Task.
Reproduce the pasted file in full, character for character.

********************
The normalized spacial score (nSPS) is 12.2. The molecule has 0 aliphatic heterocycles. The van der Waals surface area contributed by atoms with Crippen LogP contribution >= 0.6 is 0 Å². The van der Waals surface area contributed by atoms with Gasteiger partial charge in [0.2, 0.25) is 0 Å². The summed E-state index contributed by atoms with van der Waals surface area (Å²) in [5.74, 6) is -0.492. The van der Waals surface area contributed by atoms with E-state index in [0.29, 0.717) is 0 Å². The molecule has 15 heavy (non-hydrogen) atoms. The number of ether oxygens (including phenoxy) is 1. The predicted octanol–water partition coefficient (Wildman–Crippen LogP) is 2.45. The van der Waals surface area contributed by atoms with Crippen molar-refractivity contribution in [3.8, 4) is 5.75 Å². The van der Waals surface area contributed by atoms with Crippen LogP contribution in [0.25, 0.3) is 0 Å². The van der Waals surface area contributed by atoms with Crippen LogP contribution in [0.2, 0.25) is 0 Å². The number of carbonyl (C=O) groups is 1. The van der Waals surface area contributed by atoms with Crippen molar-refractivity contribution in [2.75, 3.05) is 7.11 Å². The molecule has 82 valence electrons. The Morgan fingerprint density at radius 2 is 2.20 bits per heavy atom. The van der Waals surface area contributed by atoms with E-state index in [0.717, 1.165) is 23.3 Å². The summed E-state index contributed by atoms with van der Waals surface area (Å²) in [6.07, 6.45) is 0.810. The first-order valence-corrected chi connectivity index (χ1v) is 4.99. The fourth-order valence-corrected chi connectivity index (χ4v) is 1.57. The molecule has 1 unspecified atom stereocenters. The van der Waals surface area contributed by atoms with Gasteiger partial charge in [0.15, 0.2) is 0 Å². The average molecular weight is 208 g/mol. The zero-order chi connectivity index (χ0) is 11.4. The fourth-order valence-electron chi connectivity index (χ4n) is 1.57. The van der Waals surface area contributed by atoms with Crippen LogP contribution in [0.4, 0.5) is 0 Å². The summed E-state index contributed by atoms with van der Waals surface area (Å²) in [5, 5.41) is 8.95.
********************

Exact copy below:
The normalized spacial score (nSPS) is 12.2. The molecule has 0 aliphatic heterocycles. The van der Waals surface area contributed by atoms with Crippen LogP contribution >= 0.6 is 0 Å². The van der Waals surface area contributed by atoms with Gasteiger partial charge in [0.2, 0.25) is 0 Å². The summed E-state index contributed by atoms with van der Waals surface area (Å²) in [5.74, 6) is -0.492. The van der Waals surface area contributed by atoms with E-state index in [0.29, 0.717) is 0 Å². The molecule has 15 heavy (non-hydrogen) atoms. The number of ether oxygens (including phenoxy) is 1. The predicted octanol–water partition coefficient (Wildman–Crippen LogP) is 2.45. The van der Waals surface area contributed by atoms with Crippen molar-refractivity contribution in [3.8, 4) is 5.75 Å². The van der Waals surface area contributed by atoms with Crippen LogP contribution in [0.25, 0.3) is 0 Å². The van der Waals surface area contributed by atoms with Crippen LogP contribution in [0.2, 0.25) is 0 Å². The number of carbonyl (C=O) groups is 1. The van der Waals surface area contributed by atoms with Crippen molar-refractivity contribution in [2.75, 3.05) is 7.11 Å². The molecule has 82 valence electrons. The Morgan fingerprint density at radius 2 is 2.20 bits per heavy atom. The van der Waals surface area contributed by atoms with E-state index in [0.717, 1.165) is 23.3 Å². The summed E-state index contributed by atoms with van der Waals surface area (Å²) in [6.07, 6.45) is 0.810. The first-order valence-corrected chi connectivity index (χ1v) is 4.99. The fourth-order valence-corrected chi connectivity index (χ4v) is 1.57. The molecule has 1 unspecified atom stereocenters. The van der Waals surface area contributed by atoms with Gasteiger partial charge in [0.15, 0.2) is 0 Å². The average molecular weight is 208 g/mol. The zero-order chi connectivity index (χ0) is 11.4. The fourth-order valence-electron chi connectivity index (χ4n) is 1.57. The van der Waals surface area contributed by atoms with Crippen LogP contribution in [0.4, 0.5) is 0 Å². The summed E-state index contributed by atoms with van der Waals surface area (Å²) in [5, 5.41) is 8.95.